After years of preaching about the need for runners to add weights to their marathon training plan, I’m finally seeing more of you do it. And do it consistently!
Which thrills this running coach.
I know that early in my running life no one talked about strength. Which meant a lot of runners are left feeling a bit confused on where to start with a full body workout for runners.
Luckily for you, I’m both a certified personal trainer and a running coach with over a decade of experience!
For that reason, I actually put together a number of complete programs you can follow:
- Runner Strength Training Plan During Base Building
- Runner Strength Training During Marathon Training (or half, great starting point)
- Heavy lifting for runners (in progress)
- 30 Day Core for Runners (10 minutes a day of hips, glutes and abs)
- Plus I’m always sharing more in my Instagram!
But today, I want to give you some free workouts as well! I’m not going to go in to all the reasons you need to strength training because I’ve done that before… so let’s just dive in to what you need to know.
In the first workout, I’m going to give you some additional tips around WHY we need to work certain areas. The more you know, the more motivated you’ll be to stick to it.
3 Full Body Workout for Runners
When it comes to strength training there are a lot of different options from body weight to dumbells, from upper body only days to full body body days.
What you need is going to depend a lot on your training schedule and your current level of strength training.
But when is it best to strength train for distance runners? Should I run after lifting?
Here’s my secret: Strategic strength moves BEFORE you set out for your run — as a warm up.
That’s right a lot of the moves we do for strength are perfect in our warm up to activate the hips and glutes for stronger running. However, once you start adding in weights the ideal scenario is to space out your run and strength.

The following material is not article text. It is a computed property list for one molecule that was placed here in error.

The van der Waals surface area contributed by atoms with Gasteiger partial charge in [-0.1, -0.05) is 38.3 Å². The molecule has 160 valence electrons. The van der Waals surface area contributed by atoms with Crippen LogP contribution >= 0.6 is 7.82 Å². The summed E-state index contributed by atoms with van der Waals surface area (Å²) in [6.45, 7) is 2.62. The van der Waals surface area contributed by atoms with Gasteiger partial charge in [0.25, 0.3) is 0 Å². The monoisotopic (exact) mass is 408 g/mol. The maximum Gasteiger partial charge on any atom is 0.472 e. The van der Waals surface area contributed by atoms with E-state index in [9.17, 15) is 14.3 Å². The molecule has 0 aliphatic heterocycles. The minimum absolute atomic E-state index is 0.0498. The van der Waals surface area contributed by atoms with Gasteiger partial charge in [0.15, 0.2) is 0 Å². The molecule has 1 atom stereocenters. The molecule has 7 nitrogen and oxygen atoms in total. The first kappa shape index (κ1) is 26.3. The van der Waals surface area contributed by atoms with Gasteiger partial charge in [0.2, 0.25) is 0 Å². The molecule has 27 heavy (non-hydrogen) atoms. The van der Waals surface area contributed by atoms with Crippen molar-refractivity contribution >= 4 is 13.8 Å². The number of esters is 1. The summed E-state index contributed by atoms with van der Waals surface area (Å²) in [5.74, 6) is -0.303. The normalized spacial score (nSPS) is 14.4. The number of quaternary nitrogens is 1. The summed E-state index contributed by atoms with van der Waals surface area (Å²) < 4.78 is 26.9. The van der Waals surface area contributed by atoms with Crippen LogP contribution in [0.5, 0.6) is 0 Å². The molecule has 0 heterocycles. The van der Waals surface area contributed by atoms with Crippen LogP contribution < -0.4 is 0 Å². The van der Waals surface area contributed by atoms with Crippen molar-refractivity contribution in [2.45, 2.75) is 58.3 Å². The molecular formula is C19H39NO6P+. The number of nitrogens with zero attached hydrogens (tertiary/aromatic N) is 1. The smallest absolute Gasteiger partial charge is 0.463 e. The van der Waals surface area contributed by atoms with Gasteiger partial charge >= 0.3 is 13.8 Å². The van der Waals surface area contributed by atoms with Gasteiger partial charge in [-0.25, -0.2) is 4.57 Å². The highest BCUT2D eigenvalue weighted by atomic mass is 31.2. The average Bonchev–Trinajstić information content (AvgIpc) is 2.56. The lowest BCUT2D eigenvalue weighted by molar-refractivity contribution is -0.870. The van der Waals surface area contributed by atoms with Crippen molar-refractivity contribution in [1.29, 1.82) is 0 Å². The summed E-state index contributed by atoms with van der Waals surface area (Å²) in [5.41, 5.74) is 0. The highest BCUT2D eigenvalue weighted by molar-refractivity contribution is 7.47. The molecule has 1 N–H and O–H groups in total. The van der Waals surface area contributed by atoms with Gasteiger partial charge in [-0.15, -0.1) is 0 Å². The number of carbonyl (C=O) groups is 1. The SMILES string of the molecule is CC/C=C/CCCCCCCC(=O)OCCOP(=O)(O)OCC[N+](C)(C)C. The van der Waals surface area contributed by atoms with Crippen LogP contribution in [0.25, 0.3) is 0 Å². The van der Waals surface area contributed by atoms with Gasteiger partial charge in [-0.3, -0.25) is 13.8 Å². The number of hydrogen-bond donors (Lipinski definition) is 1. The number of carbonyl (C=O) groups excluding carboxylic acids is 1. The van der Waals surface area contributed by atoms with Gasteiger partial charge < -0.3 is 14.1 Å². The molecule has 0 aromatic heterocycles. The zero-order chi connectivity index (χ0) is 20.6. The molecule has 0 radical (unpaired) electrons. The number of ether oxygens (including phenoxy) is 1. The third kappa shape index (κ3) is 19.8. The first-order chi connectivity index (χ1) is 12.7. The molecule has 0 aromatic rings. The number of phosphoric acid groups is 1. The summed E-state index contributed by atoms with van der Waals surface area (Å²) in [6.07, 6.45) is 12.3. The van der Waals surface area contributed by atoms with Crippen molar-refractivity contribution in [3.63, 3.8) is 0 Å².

Studies have shown that 8-10 hours in between the two is ideal to get the most from each. But I’m more concerned with you getting it done! So if they need to be back to back then you do the higher priority workout first.
That means during base building you lift then run. Running on tired legs is great training.
During race training, you would run and then lift.
#1 At Home Full Body Workout
5 of strength training for runners at home exercises. Each move targets a different muscle group — and a different aspect of your running form.
- Perform each move, in order without any rest between.
- Aim for 8-10 reps of each move, but remember that FORM is key.
- Rest 1-2 minutes and repeat the entire circuit 2-3 times.
- It’s best to add this into your weekly training plan 1-2 times a week on a medium distance or difficulty day.
If you can do 5 reps with great form and then need a break before doing 4-5 more – do that. Sloppy form isn’t going to get you stronger.
Beginners can do the moves exactly as pictured, with no weight. If you’re more comfortable with weights you can add 5-8 lbs to the lunge, squat, and marching bridge. This ensures that you keep your easy days easy!
1. Plank Knee Tuck
What it works – hip flexors and rectus abdominis [core!].
From a plank position, engage your core and pull one knee up to your chest as far as you can. Once you’ve got your knee tucked, round the back lifting the hips and knee.
Note your arms should not shift back (like a down dog position).
The amount of movement in this exercise is small but mighty.Why it’s important?
Good running form is not just about pushing off the ground. That’s only half of it.
The other half is strong hip flexors that can pull the knee up and forward. Not only does this help take stress off your lower leg, it helps to get that coveted “mid foot strike” all the pros are talking about.
Having a strong and engaged core is crucial to this movement.
Does your run feel like a shuffle in those last miles? Do this move to help improve core and hip flexor strength.
2. Reverse Lunge
What it works – Isolates the glutes and replicates the “push off” motion from running. Will also work the qauds.
Stand with feet hips distance apart. Step back with your right foot into a lunge position, using your left glute and quad for most of the power.
Both knees should be at 90 degrees and back knee does not touch the ground. Using your left glute/quad push off the ground to bring right leg forward. The front leg is doing the work in this move, not the back.
Why it’s important?
If you want to get faster a more efficient stride and effective push off are key. But if you have weak glutes all the power to push off is going to come from below the knee.
Do you frequently have tight calves, or tightness in the Achilles or bottom of the foot? You may need this move!